At that point I brought up a piece that Eaton-Cardone had written last month for her personal website, titled, “Why Female Business Owners Are Most Likely to Succeed.” I told her that after reading the piece, I was still unsure of the premise. Was she saying that female business owners are more likely to succeed than male business owners are? She responded by referencing a quote from Jack Ma, CEO of Alibaba, the e-commerce giant in China:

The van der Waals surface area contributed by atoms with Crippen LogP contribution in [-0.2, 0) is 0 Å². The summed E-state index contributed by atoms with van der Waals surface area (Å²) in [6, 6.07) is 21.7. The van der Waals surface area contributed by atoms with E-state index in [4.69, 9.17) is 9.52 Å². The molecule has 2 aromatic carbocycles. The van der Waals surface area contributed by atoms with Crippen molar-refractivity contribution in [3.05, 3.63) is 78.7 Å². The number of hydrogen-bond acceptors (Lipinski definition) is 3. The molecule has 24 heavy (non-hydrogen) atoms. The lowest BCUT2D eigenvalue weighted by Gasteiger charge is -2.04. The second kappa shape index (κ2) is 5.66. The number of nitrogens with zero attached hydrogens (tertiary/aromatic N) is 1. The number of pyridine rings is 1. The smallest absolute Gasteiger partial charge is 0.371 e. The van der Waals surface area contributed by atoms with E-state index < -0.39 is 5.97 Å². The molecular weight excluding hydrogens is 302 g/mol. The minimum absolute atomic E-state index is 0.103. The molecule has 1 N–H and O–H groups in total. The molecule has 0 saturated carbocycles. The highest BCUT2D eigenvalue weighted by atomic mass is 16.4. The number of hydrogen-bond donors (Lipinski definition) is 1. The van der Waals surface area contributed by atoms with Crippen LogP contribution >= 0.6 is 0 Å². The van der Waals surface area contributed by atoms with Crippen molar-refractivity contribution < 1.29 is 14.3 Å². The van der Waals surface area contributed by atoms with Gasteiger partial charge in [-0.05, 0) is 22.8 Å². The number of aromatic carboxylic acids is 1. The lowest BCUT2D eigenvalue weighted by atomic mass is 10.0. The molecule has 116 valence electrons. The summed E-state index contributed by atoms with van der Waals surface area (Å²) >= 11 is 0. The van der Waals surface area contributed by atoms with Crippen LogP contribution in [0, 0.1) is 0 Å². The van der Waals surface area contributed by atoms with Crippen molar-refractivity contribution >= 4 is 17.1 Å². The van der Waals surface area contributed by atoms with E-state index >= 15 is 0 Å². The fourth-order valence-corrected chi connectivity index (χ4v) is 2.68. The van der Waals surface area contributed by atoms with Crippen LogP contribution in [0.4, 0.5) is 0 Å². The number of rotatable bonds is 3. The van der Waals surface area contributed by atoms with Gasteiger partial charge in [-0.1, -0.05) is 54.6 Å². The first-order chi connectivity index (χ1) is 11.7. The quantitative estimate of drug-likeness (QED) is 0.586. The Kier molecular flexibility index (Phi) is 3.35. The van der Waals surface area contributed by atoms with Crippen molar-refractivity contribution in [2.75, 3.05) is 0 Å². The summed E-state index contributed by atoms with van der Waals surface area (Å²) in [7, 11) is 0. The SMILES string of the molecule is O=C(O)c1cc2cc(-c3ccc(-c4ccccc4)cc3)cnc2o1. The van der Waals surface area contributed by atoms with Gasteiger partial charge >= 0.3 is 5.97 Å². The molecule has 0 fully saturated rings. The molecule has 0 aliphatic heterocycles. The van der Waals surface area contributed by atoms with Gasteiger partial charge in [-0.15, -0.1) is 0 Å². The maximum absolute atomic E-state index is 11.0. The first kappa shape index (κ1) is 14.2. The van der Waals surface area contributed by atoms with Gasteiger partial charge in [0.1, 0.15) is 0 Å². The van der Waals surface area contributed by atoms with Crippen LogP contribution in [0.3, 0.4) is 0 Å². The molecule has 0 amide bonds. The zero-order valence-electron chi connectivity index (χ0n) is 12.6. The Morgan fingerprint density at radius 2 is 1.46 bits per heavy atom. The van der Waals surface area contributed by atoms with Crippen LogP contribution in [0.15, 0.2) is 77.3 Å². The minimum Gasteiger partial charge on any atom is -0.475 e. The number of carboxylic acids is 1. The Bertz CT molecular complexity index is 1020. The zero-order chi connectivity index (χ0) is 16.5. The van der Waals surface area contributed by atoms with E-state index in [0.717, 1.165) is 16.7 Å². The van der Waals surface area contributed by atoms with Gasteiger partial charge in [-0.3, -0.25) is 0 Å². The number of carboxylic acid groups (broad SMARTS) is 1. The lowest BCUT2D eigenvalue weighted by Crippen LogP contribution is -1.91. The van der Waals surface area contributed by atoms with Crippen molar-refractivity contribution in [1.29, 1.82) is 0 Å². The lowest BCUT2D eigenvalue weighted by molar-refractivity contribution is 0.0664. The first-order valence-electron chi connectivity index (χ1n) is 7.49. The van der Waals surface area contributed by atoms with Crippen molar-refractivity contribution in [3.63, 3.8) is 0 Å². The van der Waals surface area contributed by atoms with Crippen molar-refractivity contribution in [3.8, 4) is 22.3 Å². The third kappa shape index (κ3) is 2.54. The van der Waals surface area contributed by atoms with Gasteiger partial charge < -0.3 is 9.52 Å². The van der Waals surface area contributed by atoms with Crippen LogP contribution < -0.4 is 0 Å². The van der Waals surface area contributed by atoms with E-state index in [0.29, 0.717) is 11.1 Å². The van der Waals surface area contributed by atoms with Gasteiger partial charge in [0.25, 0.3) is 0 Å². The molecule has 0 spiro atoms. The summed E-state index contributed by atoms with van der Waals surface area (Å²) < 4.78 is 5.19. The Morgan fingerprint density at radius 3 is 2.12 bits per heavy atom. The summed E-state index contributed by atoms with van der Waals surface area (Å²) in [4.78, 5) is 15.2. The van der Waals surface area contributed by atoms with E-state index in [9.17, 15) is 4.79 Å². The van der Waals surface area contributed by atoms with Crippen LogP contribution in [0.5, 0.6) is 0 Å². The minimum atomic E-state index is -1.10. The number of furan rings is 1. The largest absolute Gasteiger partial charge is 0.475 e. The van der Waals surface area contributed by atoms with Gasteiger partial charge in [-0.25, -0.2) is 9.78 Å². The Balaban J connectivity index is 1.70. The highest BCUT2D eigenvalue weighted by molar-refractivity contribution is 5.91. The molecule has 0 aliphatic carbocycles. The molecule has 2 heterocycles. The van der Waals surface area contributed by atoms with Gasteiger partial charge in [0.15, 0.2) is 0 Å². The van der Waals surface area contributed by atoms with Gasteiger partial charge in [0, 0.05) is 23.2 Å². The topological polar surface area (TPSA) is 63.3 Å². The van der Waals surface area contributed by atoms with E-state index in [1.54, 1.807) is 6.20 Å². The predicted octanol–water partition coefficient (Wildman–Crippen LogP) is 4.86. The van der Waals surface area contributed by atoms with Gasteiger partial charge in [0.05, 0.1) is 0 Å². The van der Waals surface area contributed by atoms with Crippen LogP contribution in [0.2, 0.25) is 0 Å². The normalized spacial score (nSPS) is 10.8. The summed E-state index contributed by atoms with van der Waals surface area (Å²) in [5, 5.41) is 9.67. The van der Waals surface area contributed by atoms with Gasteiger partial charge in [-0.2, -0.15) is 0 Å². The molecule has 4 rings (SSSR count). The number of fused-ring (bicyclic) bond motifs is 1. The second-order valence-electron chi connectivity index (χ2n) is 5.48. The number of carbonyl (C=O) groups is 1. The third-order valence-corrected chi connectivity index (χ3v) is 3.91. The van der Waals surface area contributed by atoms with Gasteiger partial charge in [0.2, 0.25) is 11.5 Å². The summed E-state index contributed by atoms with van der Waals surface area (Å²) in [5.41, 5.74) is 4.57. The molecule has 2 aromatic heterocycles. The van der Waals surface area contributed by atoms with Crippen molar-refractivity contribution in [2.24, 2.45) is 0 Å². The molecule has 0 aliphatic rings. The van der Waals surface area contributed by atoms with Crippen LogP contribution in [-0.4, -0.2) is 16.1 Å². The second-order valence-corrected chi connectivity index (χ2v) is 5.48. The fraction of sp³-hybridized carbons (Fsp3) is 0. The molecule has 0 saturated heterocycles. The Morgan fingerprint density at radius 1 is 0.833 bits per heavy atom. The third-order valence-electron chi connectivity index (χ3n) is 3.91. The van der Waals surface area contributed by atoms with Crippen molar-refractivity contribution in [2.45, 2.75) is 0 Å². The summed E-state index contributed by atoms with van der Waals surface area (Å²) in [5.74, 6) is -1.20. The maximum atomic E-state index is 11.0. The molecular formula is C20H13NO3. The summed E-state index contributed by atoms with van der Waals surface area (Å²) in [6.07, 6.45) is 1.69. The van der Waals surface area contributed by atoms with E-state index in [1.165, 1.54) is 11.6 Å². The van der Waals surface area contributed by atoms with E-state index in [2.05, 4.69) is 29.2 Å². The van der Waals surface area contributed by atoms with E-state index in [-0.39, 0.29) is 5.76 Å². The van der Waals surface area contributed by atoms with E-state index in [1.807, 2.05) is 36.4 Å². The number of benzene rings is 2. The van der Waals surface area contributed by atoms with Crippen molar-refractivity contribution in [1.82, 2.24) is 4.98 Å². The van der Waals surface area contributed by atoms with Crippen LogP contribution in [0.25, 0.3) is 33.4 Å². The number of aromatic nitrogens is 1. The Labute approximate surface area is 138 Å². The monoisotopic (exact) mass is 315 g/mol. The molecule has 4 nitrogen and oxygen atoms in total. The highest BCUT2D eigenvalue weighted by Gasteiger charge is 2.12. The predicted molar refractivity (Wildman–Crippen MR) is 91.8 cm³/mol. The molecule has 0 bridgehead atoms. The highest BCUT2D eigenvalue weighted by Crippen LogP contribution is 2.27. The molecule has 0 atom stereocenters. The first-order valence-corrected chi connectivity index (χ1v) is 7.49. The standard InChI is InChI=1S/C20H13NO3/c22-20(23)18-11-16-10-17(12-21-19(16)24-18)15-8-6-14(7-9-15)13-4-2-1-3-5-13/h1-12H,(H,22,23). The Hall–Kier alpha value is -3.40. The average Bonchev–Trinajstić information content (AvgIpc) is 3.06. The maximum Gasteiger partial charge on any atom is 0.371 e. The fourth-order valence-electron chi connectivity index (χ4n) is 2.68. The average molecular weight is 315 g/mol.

In a recent interview he was talking about the growth of Alibaba, and where he sees everything growing in China. His response to a question about what is causing this astronomical growth rate was that it’s women. He said women business owners are creative, and they don’t look at the market as a sterile place for transactions. He said whereas men may look at the Internet and think of coding, women look at the Internet and think of cozy—they want to make it a cozy environment. They want to invite shopping and build relationships. That’s really what customers want, whether they’re men or women. So I thought that was a fascinating take on something that appears to be a very accurate assessment of the ability that women would naturally have to add to an environment. We do naturally have a cozier take on things. If you have a successful company, and you’re growing, you will find that company is growing because people who work for that company feel secure. They have that cozy environment—they want that company to grow, they feel passionate about getting results, they work together and they feel secure and stable. … So if you run your company with policies and rigidness, vs. a new way of thinking, which is to run your company with a degree of empathy, where you create a cozy environment, it just naturally grows—it’s more organic. I think the core of being a woman is something inherent, we’re built with those genes. Sometimes that’s a negative attribute, but I do think that culture of customer service is an inherent component in our minds.